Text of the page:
Moon shadow
FORT WAINWRIGHT, Alaska - The moon is nearly dark as the eclipse progresses.

FORT WAINWRIGHT, Alaska - A total eclipse of the moon was visible throughout all of North and Central America Dec. 20 from 10:41 p.m. until 11:53 p.m. Alaska Standard Time. This was the first such eclipse in almost three years for us in Alaska according to the National Aeronautics and Space Administration. Stepping out to check, I finally began seeing the change close to 11 p.m. and got the camera out. A bit too cold to be holding onto a metal tripod for any length of time, I was only willing to take a few shots before going back in. A lunar eclipse happens when the shadow of the earth passes directly between the sun and moon. The event is not an uncommon one; the last total eclipse of the moon for us Alaskans took place back in Aug. 2007. The next will be on Dec 10, 2011, in case you missed this one. There are three types of eclipses which are commonly viewed: total, partial and penumbral. The total eclipse, like the one Dec. 20, takes in all three stages - the slight fading of the moon (not easy to notice), the shadow creeping across and then lastly the dark copper, orange color as the moon is in full shadow of the earth. All the facts and figures can be found on NASA's webpage at www.mreclipse.com/Special/LEprimer.html. The passing of a shadow may not be something to write home about or make an intriguing photo, but the immensity of the objects is still very interesting and magical nonetheless.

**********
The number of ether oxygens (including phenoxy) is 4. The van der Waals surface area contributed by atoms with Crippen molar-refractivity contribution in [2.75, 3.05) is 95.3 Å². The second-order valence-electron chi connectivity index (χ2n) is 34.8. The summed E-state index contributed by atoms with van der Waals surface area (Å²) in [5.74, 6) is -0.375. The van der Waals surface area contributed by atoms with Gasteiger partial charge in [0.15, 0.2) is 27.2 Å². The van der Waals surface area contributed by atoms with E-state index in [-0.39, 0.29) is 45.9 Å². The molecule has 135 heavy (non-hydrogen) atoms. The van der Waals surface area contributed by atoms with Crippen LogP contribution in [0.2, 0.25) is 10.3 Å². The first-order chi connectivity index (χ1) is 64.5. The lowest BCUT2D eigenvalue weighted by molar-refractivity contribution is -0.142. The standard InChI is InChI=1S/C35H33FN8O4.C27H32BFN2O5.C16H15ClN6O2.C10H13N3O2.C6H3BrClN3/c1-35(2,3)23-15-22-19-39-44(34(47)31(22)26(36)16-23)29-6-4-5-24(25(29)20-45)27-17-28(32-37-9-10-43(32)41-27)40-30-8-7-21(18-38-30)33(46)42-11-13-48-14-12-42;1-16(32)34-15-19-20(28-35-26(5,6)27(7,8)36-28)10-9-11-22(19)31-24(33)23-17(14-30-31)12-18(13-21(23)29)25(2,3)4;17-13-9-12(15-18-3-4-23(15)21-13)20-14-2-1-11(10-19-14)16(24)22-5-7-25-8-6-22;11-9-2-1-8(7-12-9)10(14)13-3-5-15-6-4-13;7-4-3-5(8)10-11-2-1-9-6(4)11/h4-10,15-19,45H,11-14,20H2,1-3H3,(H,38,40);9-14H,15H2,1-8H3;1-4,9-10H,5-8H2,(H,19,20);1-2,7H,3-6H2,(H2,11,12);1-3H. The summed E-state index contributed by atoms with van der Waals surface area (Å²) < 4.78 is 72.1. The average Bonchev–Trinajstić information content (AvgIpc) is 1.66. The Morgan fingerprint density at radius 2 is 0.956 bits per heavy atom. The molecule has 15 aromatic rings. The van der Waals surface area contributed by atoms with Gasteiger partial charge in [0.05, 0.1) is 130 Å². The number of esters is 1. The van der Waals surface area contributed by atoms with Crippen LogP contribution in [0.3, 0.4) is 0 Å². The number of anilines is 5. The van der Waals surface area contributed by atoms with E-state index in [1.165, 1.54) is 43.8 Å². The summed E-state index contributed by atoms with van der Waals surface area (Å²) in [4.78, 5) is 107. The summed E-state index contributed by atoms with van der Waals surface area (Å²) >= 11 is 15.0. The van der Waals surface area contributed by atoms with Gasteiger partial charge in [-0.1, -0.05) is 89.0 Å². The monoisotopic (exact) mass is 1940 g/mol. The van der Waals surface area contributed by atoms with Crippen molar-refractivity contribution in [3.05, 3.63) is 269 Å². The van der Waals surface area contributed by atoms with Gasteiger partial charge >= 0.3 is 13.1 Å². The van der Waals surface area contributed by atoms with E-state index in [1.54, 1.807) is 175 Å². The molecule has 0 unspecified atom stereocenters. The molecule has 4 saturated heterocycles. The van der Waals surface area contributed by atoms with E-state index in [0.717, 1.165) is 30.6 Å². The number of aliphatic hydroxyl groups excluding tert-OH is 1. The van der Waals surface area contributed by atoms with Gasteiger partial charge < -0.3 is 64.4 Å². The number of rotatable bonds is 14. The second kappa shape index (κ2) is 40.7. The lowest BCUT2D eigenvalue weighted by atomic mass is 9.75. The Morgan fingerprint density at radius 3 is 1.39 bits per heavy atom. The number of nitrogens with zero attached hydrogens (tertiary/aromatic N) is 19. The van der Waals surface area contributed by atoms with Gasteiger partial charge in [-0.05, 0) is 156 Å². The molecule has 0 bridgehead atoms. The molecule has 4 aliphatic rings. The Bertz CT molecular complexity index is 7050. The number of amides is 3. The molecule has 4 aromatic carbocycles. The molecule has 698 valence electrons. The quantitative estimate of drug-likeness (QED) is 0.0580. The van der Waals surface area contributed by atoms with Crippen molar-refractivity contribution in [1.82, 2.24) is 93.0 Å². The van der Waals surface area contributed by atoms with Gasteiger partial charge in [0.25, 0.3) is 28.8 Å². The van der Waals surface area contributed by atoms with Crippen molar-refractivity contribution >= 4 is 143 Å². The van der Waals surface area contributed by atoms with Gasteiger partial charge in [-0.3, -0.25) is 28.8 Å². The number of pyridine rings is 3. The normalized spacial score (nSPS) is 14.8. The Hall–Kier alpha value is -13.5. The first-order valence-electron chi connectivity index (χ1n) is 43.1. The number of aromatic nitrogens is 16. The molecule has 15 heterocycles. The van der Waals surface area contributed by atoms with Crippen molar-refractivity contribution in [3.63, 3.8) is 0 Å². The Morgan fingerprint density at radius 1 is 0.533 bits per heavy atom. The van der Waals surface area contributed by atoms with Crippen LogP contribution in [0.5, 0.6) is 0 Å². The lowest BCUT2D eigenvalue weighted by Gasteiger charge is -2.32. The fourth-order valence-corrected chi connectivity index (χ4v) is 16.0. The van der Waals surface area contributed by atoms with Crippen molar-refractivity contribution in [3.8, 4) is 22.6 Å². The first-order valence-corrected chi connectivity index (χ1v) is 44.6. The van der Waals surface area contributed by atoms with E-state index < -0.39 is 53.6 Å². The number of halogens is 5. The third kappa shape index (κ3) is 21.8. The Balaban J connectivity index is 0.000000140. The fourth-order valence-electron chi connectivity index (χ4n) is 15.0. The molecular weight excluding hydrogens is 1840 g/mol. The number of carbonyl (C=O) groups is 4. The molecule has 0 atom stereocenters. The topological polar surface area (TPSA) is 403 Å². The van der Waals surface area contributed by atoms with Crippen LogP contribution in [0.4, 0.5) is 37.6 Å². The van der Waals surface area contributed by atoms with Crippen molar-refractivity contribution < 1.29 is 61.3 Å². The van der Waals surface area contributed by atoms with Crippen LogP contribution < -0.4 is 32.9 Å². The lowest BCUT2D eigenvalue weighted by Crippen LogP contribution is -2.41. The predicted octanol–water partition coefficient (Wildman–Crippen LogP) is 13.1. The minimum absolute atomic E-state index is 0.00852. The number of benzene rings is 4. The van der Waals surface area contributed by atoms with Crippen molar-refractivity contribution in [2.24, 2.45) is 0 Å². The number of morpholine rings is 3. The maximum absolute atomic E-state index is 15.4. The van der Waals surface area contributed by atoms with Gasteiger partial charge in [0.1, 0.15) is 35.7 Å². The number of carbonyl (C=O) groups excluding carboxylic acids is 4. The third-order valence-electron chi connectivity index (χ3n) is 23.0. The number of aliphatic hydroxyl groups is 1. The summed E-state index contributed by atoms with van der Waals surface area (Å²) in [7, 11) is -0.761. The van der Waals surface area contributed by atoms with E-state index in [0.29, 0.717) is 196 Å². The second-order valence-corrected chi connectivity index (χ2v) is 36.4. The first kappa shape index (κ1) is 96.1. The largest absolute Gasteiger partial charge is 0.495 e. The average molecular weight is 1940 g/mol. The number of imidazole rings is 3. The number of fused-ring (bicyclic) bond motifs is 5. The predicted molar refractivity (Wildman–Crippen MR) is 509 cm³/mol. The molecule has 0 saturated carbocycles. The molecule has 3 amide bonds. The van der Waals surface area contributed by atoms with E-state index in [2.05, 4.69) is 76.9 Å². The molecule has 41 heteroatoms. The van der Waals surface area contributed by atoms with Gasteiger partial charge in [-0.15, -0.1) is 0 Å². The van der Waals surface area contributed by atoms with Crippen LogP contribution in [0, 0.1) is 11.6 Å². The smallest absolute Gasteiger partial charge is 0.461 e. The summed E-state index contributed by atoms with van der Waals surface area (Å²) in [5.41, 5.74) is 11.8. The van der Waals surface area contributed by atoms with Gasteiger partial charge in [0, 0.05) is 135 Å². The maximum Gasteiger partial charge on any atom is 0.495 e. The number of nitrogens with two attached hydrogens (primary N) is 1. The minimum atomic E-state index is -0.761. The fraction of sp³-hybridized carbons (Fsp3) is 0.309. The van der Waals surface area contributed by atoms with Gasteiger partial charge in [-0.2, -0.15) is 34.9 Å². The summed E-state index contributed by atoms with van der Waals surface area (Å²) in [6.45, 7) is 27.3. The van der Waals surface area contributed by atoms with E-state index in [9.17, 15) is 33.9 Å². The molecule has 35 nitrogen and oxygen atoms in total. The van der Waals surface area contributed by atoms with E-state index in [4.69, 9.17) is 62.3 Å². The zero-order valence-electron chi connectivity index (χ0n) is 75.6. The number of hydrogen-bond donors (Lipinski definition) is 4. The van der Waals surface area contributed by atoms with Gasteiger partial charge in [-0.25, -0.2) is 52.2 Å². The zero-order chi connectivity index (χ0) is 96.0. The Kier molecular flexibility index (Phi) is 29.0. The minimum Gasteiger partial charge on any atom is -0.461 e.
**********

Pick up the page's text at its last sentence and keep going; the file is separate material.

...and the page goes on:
Page last updated Thu January 6th, 2011 at 15:07